With the Rockets very much in the middle of the Carmelo Anthony discussions, Rockets fans have been quick to get on the bandwagon to make such a move, believing that such a move would be exactly what the team needs to regain the glory of the championship years of the 1990's.
While Anthony would undoubtedly improve the team, the most prudent course of action for the Rockets right now is building through the NBA Draft. People talk about how this year is a weak draft, how some prospects will be scared off by labor uncertainty, and that young players are wild cards, and people who say these things are completely right.
There are no sure things in the draft. Some players, like Adam Morrison, completely bust even when many predict stardom, while others, like Rashard Lewis, succeed when not much is expected of them.
Still, given the current state of affairs in Houston, taking the uncertain course is the best choice. Read on and find out why.
Cheap talent in the NBA is among the most valuable assets a team can have. In an era of penny-pinching and horrible losses, countless teams are looking to acquire players at low salaries.
Simply put, there is no better place to find inexpensive talent than in the NBA Draft. Because of the rookie scale, most first rounders make pennies on the dollar compared to their true value. With the Rockets looking to rebuild, these players would be incredibly valuable.
While the Rockets are stretched thin financially this because of huge commitments to veteran players, a few years of drafting smart would eliminate the need to sign stop-gap veterans like Brad Miller to large contracts, instead opening up the door for more major transactions.
While the draft is anything but a sure thing, picking up extra draft picks to rebuild would help the Rockets financial situation significantly.
The sale of draft picks has become more and more prevalent over the last few years. With some teams not wishing to give out guaranteed contracts, late 1st round picks have been offered up at increasingly low rates.
Perhaps the most notorious example of this was Rajon Rondo. Because of years of poor financial decisions and bad contracts, the Suns took to selling their draft picks and traded away Rajon Rondo to the Celtics for a mere sum of $3 million. Rondo, the league's assist leader and All-NBA First Team Defense selection, would certainly look good in a Suns uniform, but because the Suns moved their pick, they will never know.
Because of their favorable position financially, the Rockets will have a much easier time than most rebuilding through the draft as they can add draft picks for simple cash transactions. Last year, there was talk of mid-first round picks being available for nothing more than the maximum $3 million.
With the added revenue from Yao Ming, the Rockets have money to spend. If they want to spend it wisely, they will acquire draft picks, as these draft picks will likely never be this inexpensive again.
With Yao Ming going down again for perhaps the last time this season, the Rockets are undoubtedly scouring the trade market to find a successor for the center position. Unfortunately, they have been less than successful.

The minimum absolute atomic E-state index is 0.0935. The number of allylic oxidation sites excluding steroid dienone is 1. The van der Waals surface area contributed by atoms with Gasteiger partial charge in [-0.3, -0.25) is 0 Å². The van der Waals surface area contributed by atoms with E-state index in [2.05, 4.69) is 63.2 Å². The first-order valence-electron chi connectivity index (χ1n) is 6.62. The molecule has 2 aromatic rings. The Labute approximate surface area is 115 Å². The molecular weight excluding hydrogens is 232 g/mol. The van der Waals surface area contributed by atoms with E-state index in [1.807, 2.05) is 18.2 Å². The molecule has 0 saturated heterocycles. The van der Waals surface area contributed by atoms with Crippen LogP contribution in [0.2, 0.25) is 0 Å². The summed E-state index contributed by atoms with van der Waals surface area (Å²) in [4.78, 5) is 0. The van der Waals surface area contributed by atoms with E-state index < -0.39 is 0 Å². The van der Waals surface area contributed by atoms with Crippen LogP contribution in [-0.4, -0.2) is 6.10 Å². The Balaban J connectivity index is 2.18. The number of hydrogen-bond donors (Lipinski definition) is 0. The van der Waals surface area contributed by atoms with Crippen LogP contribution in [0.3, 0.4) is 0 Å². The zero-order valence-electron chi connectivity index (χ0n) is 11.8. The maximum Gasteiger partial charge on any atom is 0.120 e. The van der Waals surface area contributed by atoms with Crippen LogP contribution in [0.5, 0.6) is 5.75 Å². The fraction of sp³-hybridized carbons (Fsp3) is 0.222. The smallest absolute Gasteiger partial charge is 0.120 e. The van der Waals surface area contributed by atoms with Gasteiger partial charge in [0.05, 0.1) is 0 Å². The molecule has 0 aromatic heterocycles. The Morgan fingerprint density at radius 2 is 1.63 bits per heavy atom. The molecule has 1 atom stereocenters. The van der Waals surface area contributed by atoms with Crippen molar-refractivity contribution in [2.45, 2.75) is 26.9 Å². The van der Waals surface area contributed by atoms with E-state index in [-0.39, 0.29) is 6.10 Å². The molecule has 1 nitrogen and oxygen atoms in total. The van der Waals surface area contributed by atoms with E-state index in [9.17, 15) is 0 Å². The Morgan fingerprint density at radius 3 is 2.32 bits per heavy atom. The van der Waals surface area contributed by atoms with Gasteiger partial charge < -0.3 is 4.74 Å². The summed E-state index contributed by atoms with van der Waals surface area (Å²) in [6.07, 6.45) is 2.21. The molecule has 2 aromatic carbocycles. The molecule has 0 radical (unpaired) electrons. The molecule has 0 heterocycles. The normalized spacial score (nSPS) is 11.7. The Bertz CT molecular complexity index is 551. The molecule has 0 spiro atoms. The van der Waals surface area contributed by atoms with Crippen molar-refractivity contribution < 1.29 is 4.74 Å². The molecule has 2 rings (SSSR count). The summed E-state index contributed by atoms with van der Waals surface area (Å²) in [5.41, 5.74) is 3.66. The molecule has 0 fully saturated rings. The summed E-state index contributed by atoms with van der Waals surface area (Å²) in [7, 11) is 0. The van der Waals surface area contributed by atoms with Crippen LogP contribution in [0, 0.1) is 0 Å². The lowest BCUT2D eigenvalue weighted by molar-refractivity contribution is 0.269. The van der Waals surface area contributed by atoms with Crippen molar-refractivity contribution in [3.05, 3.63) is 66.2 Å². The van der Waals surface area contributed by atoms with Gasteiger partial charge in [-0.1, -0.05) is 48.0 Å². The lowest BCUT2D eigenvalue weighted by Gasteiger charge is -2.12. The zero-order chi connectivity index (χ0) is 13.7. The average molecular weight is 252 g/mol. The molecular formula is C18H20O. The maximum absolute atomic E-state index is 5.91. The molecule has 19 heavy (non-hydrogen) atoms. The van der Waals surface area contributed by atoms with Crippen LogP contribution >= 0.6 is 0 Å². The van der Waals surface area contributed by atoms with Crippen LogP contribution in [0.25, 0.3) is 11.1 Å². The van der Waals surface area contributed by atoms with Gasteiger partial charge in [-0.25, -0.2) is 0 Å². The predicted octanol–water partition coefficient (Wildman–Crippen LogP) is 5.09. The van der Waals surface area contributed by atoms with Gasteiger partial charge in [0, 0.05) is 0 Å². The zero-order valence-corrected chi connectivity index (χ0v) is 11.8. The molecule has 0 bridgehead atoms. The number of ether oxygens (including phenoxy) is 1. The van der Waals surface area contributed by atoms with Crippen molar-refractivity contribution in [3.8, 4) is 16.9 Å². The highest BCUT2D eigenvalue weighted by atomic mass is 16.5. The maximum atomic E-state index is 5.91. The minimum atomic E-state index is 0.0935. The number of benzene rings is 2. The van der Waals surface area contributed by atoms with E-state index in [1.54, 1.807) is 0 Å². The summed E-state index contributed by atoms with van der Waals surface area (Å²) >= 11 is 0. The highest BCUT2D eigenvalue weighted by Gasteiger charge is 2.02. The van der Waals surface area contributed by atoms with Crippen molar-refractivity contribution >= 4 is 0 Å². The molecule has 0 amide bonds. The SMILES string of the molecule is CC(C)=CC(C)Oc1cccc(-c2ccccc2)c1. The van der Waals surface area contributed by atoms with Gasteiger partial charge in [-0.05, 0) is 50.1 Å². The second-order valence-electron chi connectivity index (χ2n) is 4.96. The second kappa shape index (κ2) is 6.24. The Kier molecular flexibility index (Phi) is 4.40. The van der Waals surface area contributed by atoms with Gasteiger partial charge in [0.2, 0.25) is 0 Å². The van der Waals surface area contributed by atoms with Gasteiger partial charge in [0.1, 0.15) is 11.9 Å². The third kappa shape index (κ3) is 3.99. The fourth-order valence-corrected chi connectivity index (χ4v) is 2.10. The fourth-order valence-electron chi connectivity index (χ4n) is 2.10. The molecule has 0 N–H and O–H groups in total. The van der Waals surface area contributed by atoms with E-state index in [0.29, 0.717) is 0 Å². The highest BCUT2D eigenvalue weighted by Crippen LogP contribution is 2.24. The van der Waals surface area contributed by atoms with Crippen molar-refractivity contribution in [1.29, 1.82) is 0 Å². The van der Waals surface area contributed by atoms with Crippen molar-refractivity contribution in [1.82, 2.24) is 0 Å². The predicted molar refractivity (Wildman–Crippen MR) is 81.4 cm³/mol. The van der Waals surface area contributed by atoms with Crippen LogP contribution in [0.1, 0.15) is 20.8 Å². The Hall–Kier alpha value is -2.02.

After reportedly being engaged by the Dallas Mavericks for Brendan Haywood and his laughably large contract, the Rockets have been rebuffed in their efforts to acquire a solid center who can lock down the middle. They've been connected to Chris Kaman, Marcus Camby and Nene, but have been unable to work out a deal to get any of them.
While Nene and Camby (when he gets healthy) would each add a lot to the team, they are unlikely to come at a reasonable price because of their value to their respective teams. Kaman would come cheaper, but that is because he is an overpaid, aging center who lacks strong defensive instincts.
With so few centers out there, any center that could become available would either cost too much to acquire or be overpaid. Because of that, the Rockets should look to add a center in the draft who could eventually take over the spot.
Given the Rockets' success in developing big men in recent years, taking a project center in the draft is the best course of action. While they rarely succeed, drafting a big man with potential can have a huge reward with a few years of patience (see Jordan, DeAndre).
Since Daryl Morey has taken the helm as the Rockets' general manager, he has overseen one of the league's best drafting teams as they have added numerous cogs to the rotation. Drafting Aaron Brooks and Carl Landry late in 2007 draft was his first act of genius as both would go on to be extremely capable scorers despite their apparent faults.
Next, after surrendering his first round picks in consecutive years to acquire Ron Artest, Morey bought multiple picks in the second round of the 2009 draft, landing Chase Budinger and Sergio Llull, two players who figure prominently into Houston's future. Budinger has emerged as a solid bench player with outstanding athleticism, solid shooting touch, and impressive finishing ability in transition while Llull has worked his way up the rankings of international prospects as he plays in Europe.
Even his most recent draft pick, Patrick Patterson is already contributing, as he has become a deadly floor-spacing big man who can defend and rebound coming off the bench.
If the Rockets commit to rebuilding through the draft, they will likely have even higher draft selections in higher quantities. Given Morey's track record in the draft, the possibility of an impressive young team to develop is enticing.
While free agency and trades can be a part of a team's plan for contention under the right circumstances, the Rockets need to be looking for more than one player at this point. Unfortunately, that is not possible except through rebuilding in the draft.
While the Rockets have some idea of who the starting shooting guard and power forward are going to be moving forward, at the remaining three positions, there is little certainty.